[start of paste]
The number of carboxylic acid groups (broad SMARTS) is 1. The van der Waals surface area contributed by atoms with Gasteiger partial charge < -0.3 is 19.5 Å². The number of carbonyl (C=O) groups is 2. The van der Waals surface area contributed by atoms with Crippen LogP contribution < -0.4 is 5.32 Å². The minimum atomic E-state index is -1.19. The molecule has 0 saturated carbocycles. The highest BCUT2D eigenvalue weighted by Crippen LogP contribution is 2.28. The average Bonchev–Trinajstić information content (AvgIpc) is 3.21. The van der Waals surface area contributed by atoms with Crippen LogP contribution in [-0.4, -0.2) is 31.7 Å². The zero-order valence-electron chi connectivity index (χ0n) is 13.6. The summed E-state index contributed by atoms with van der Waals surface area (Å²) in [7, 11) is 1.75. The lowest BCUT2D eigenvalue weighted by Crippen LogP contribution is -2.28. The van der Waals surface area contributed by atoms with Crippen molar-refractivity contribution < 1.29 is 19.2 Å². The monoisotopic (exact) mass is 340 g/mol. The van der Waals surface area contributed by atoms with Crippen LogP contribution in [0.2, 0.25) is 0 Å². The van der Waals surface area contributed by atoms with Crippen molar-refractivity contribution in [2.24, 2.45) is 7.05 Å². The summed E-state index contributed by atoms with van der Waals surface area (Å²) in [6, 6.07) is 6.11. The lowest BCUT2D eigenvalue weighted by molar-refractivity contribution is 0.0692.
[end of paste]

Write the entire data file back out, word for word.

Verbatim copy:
The number of carboxylic acid groups (broad SMARTS) is 1. The van der Waals surface area contributed by atoms with Gasteiger partial charge < -0.3 is 19.5 Å². The number of carbonyl (C=O) groups is 2. The van der Waals surface area contributed by atoms with Crippen LogP contribution < -0.4 is 5.32 Å². The minimum atomic E-state index is -1.19. The molecule has 0 saturated carbocycles. The highest BCUT2D eigenvalue weighted by Crippen LogP contribution is 2.28. The average Bonchev–Trinajstić information content (AvgIpc) is 3.21. The van der Waals surface area contributed by atoms with Crippen LogP contribution in [-0.4, -0.2) is 31.7 Å². The zero-order valence-electron chi connectivity index (χ0n) is 13.6. The summed E-state index contributed by atoms with van der Waals surface area (Å²) in [7, 11) is 1.75. The lowest BCUT2D eigenvalue weighted by Crippen LogP contribution is -2.28. The van der Waals surface area contributed by atoms with Crippen molar-refractivity contribution < 1.29 is 19.2 Å². The monoisotopic (exact) mass is 340 g/mol. The van der Waals surface area contributed by atoms with Crippen LogP contribution in [0.2, 0.25) is 0 Å². The van der Waals surface area contributed by atoms with Crippen molar-refractivity contribution in [2.24, 2.45) is 7.05 Å². The summed E-state index contributed by atoms with van der Waals surface area (Å²) in [6, 6.07) is 6.11. The lowest BCUT2D eigenvalue weighted by molar-refractivity contribution is 0.0692.